Japanese Martial Arts
Take all that chop-socky stuff in the movies with a grain of salt: the Japanese martial arts are primarily about balance—mental, spiritual, and physical—and only incidentally about attack and self-defense.
Judo and karate are now as much icons of Japanese culture as anime or consumer electronics, and just as enthusiastically embraced abroad. Judo, karate, and aikido, all essentially 20th-century developments, have gone global; it would be hard to name a country anywhere without a network of dojos (martial arts academies or training halls) and local organizations, affiliates of the governing bodies in Japan, certifying students and holding competitions. Judo has been an Olympic sport for men since the 1964 games in Tokyo, and for women since 1988. An estimated 50 million people worldwide practice karate, in one or another of the eight different forms recognized by the World Union of Karate-do Federations. Aikido was first introduced abroad in the 1950s; the International Aikido Federation now has affiliates in 44 member nations. Korea and Taiwan have instruction programs in kendo (fencing) that begin at the secondary school level.
Levels of certification are as much a part of the martial arts as they are in traditional disciplines like flower arranging or Japanese chess—the difference being that marks of rank are clearly visible. Students progress from the 10th kyu level to the 1st, and then from 1st dan to 8th (or 10th, depending on the system or school). Beginners wear white belts, intermediates wear brown, dan holders wear black or black-and-red.
Kyudo: The Way of the Bow
Archery is the oldest of Japan's traditional martial arts, dating from the 12th century, when archers played an important role in the struggles for power among samurai clans. Today it is practiced as a sport and a spiritual discipline. The object is not just to hit the target (no mean feat), but to do so in proper form, releasing the arrow at the moment the mind is empty of all extraneous thought.
Kendo: The Way of the Sword
Fencing was a mainstay of feudal Japan, but the roots of modern kendo date to the early 18th century, with the introduction of the shinai—a practice sword made of bamboo slats—and the distinctive armor (bogu) still in use to protect the specific target areas the fencer must strike to earn points in competition. Matches are noisy affairs; attacks must be executed with foot stamping and loud spirited shouts called kiai.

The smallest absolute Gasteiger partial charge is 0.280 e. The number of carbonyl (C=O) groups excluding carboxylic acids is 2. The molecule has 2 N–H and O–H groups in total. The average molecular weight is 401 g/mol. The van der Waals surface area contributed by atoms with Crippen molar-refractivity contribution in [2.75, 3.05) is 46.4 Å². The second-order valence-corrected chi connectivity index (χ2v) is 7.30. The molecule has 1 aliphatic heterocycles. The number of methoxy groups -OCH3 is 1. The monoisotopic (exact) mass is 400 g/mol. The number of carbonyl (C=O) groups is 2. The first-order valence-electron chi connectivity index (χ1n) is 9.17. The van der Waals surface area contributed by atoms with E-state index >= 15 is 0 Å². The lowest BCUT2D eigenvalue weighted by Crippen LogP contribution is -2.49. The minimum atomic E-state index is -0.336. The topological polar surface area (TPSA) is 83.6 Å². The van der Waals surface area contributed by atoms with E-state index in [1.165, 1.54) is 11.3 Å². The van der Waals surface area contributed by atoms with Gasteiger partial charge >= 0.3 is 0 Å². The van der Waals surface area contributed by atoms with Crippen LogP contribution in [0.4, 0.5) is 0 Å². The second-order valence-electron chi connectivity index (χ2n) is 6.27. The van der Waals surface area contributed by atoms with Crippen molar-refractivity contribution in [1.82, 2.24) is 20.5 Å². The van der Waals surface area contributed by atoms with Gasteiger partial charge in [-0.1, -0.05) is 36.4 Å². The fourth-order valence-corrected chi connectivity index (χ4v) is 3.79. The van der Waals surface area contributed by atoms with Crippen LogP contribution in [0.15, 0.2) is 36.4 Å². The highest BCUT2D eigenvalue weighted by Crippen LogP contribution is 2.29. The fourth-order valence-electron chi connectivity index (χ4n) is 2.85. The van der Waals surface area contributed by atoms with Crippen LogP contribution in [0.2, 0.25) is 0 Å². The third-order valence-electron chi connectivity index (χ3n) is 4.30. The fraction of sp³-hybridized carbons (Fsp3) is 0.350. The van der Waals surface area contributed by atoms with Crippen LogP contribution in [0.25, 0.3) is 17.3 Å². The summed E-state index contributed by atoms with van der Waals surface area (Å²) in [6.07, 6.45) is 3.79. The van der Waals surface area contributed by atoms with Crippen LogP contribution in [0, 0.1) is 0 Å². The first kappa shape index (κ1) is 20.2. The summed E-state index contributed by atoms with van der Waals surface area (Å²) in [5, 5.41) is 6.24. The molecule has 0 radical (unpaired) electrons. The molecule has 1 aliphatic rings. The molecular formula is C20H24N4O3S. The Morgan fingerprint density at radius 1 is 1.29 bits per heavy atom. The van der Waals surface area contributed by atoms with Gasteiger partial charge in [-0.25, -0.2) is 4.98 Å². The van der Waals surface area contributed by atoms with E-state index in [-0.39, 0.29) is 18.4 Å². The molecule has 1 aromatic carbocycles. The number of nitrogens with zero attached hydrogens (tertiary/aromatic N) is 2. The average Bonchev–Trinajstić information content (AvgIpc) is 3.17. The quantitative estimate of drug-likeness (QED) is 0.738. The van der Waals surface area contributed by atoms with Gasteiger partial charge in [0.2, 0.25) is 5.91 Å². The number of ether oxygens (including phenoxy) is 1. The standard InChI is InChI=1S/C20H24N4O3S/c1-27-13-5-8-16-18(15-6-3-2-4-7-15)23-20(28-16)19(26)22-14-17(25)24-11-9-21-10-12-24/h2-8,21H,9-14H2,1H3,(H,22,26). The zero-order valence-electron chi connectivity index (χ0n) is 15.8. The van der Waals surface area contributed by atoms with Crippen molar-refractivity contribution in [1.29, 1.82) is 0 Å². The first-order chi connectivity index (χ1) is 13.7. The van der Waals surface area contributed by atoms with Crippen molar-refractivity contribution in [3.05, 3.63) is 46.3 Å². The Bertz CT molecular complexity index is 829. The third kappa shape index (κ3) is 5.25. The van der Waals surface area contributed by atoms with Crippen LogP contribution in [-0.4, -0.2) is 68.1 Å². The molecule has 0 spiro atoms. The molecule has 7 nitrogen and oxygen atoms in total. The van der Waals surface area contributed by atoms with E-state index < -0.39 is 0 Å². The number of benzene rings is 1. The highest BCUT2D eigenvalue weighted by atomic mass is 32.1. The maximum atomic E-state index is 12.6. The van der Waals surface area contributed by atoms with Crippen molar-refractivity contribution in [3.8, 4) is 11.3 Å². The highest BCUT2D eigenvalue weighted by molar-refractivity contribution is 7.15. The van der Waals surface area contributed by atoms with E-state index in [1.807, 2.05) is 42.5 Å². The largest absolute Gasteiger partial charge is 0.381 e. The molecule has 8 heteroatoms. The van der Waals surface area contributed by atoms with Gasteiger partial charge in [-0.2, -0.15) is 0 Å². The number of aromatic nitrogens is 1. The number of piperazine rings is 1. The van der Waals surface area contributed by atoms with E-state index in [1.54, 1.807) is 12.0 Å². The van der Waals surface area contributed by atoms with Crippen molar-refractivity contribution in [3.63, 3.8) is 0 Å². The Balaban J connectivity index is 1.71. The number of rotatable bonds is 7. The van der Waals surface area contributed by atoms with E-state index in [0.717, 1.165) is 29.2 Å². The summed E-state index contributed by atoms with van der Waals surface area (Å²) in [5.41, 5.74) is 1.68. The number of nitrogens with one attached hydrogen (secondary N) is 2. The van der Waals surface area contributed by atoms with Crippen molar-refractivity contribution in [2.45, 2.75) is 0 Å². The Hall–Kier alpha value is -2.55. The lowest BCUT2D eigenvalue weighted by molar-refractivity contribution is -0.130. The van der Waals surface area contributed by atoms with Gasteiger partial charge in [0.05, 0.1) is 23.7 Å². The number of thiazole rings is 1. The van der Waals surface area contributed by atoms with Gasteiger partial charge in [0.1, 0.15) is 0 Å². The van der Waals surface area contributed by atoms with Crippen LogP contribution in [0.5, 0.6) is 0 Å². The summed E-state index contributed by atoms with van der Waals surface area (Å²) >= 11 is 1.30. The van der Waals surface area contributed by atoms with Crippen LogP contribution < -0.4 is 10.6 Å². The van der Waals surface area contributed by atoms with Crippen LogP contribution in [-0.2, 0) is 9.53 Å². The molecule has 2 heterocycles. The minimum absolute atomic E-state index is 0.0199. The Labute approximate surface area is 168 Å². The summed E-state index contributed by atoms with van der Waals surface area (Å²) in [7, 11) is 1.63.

Judo: The Gentle Way
Dr. Kano Jigoro (1860–1938) was the proverbial 90-pound weakling as a teenager; to overcome his frailty, he immersed himself at the University of Tokyo in the martial arts, and over a period of years developed a reformed version of jujutsu on "scientific principles," which he finally codified in 1884. Theju of judo means "softness" or "gentleness"—a reference to its techniques of using one's opponent's strength against him—but belying the fact that this really is a rough-and-tumble contact sport.
Karate: The Empty Hand
Odd as it may sound, karate (literally: "the empty hand") doesn't quite qualify as a traditional Japanese martial art. Its origins are Chinese, but it was largely developed in the Ryukyu Kingdom (Okinawa before it was annexed), and didn't come to Japan proper until 1922. It lays stress on self-defense, spiritual and mental balance, andkata—formal, almost ritual sequences of movement. But it is as much about offense as defense: most of the movements end in a punch, a kick, or a strike with the knee or elbow.
Aikido: The Way of Harmony
The youngest of the Japanese martial arts was developed in the 1920s by Ueshiba Morihei (1883-1969), incorporating elements of both jujutsu and kendo, with much bigger doses of philosophy and spirituality. Aikido techniques consist largely of throws; the first thing a student learns is how to fall safely. Partner practice begins with a stylized strike or a punch; the intended receiver counters by getting out of the way, leading the attacker's momentum, pivoting into a throw or an arm/shoulder pin. The essential idea is to do no damage.
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